March 11, 2010

374 words 2 mins read

I hate modern TV schedules

Let’s take a quick look back at TV in the mid 90s. When a show started for the season, you were safe in assuming that the show would be 24 to 26 episodes in length and that it would be on essentially contiguously. Sure, nothing was on TV during the week of Thanksgiving or Christmas, but who cares? It was the holidays, specials were on and generally you were busy with other things. If a show came on in September, it was on at the same time every single week until it went off the air in February or March. Times were good…

Nowadays, modern TV scheduling is stupid, plain and simple. I don’t particularly mind the “summer” shows which tend to be half seasons (roughly 13 episodes) though most of those that I watch are, I feel, better than the regular TV seasons and should be on full length. The scheduling though, who thought of this bull? A show can be on for 2 weeks, off for 3, back on for a week, off for another 2. Even the half season shows aren’t immune to this. The TV executives blame the fall of TV viewership on DVRs (like TiVo), streaming (Hulu) or illegal downloads (Torrents). Sure, those might help, but the reality is that people TiVo their shows because THEY CAN’T FIND THEM.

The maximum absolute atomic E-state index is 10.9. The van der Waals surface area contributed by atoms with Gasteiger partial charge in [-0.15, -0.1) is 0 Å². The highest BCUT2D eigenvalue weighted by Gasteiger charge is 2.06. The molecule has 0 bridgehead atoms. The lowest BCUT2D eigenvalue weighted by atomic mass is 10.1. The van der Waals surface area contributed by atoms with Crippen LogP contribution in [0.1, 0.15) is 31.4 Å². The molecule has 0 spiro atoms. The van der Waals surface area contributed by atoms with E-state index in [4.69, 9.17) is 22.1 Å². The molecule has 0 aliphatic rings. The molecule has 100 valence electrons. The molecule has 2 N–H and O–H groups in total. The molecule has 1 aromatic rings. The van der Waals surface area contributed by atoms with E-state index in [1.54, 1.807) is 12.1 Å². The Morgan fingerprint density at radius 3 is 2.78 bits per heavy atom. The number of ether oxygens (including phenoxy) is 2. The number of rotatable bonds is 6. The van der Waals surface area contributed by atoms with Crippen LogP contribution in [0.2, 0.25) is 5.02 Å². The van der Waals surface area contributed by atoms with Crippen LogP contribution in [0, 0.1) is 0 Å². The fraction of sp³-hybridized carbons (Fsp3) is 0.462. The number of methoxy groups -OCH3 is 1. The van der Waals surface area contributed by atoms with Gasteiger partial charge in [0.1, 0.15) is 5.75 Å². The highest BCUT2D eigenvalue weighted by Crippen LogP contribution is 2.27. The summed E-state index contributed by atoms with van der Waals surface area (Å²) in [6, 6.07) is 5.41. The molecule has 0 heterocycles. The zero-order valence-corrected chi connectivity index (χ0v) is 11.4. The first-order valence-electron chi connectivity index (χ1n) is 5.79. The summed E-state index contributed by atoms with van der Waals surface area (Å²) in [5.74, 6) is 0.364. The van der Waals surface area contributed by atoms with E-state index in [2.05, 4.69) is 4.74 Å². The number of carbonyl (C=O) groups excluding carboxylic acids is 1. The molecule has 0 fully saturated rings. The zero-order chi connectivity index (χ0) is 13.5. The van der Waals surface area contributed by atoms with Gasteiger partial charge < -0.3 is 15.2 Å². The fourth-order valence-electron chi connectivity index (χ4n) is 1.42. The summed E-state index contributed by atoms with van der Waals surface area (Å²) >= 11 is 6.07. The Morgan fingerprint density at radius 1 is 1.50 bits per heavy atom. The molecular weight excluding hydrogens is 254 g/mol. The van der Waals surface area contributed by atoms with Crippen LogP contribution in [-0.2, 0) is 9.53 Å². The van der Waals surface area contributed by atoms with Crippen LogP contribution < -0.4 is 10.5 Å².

Let’s look at a few examples: Chuck Season 3 took a 2 week break in February. The start of Human Target was just all over the place. FlashForward started at the end of September and ran to November, then took a few week break to come back for ONE more episode. It is supposed to FINALLY come back on the air next week. A 3 month break? V (2009) ran 4 episodes in November and won’t be back till the end of March. Castle (Season 2) started in September and ran until the beginning of December (didn’t skip Thanksgiving) but then took a month off for the “Holidays”. It returned only to take another 3 weeks off in February/March.

I could keep going, but you get the point. If TV execs want to save TV from being completely destroyed by the internet, give us a damn schedule we can follow.